The posters here come from the magnificent collection in the Boston Public Library. In these lean economic times, let us rejoice in the visual splendor of this spectacular, if vicarious world tour. Shoe removal, by the way, is entirely optional.
























Eric Baker Design Associates is a Manhattan-based design firm established in 1986. Eric teaches the history of graphic design and corporate identity at the School of Visual Arts, and has twice received National Endowment for the Arts Grants for independent design history projects. He is inveterate collector of books and ephemera. Editor's Note: All images link to their original source and are copyright their original owners.
|
Share This Story

Comments (25)   |   JUMP TO MOST RECENT COMMENT >>

I love your article, and the more you show us a beautiful series of posters. By reading and watching these posters you made me a little travel, thank you.
Albi
05.23.09 at 02:05

Powerful and direct and full of romance, adventure, and mystery.
Thanks for posting a fantastic collection.
Howard Stein
05.23.09 at 02:22

Thanks for curating all of these; what an amazing collection of vintage eye-candy and inspiration. Bravo!
Atherton Bartelby
05.23.09 at 03:22

Nicely written article, Eric! But I must confess this vintage work doesn't do it for me. I cannot fathom why... I suppose the fact I was born several generations late is to blame!
Devin
05.23.09 at 04:41

Eric Baker Brings Good Stuff! Thank you Eric.
Brian
05.23.09 at 11:58

Eric Baker rhymes with QUALITY!
pat Taylor
05.24.09 at 10:06

Lovely article. Thank you Eric. Its so true that travel is no longer the fun it was, and has become a much more stressful undertaking than anyone imagined. Airplane travel is no fun at all, especially when compared to the charm of taking a train or ship. In those days the journey itself was a holiday and an experience, as much as the destination.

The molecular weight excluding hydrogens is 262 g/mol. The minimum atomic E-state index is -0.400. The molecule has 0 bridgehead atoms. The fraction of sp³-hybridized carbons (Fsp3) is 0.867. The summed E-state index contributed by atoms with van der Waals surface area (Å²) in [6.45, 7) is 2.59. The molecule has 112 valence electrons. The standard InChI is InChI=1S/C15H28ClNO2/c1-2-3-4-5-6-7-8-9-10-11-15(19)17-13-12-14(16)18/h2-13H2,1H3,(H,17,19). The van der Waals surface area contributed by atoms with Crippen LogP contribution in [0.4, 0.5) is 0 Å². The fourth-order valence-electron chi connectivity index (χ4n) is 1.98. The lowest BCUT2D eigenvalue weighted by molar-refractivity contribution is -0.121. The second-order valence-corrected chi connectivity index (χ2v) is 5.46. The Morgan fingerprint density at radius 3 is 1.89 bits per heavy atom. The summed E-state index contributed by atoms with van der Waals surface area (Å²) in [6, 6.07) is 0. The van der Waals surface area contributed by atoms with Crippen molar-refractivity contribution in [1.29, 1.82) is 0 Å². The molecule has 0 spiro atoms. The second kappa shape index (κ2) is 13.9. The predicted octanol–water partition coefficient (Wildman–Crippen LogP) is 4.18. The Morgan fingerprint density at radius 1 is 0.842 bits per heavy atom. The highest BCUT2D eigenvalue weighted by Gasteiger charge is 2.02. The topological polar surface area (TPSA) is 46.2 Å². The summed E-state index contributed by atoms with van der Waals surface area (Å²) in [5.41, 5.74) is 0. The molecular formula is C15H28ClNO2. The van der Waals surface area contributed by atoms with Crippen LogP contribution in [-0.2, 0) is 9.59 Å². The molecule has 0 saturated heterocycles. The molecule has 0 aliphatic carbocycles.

Nice to see a whole set of illustrated images. Today travel imagery has become synonymous with photography, and one rarely sees any illustration.
armeen
05.24.09 at 12:45

Fabulous article and collection of vintage posters! Thank you
Web Design Development Company
05.24.09 at 02:44

Absolutely gorgeous posters!
Eric Jasso
05.24.09 at 11:05

1930s travel graphics rock! The biggest problem is – I think – that we tend to forget how much effort and craftsmanship were put into these works of art back then. No Photoshop, no Illustrator, mostly spot colors, not CMYK. There was an exhibition in Melbourne on travel culture in 2008 with really nice brochures and posters, I missed to get a catalogue though. Anyway, an amazing resource for more like this is http://www.travelbrochuregraphics.com/, thought i would share this.
Oh and what is it about taking off the shoes? How annoying is that?
Max
05.25.09 at 07:09

These are gorgeous. Thanks for sharing them.

It is interesting that the ship in the background of "Orient Calls" looks very much like the ship in A. M. Cassandre's famous 1935 Normandie poster.
Rob Henning
05.25.09 at 09:02

I love those posters. Especially the Japan one--look at the speed they portrayed. Why doesn't somebody try to reintroduce this style? UA sort of has with their illustrations, but mostly it's just photos. Nice photos, but still...
cristoph mark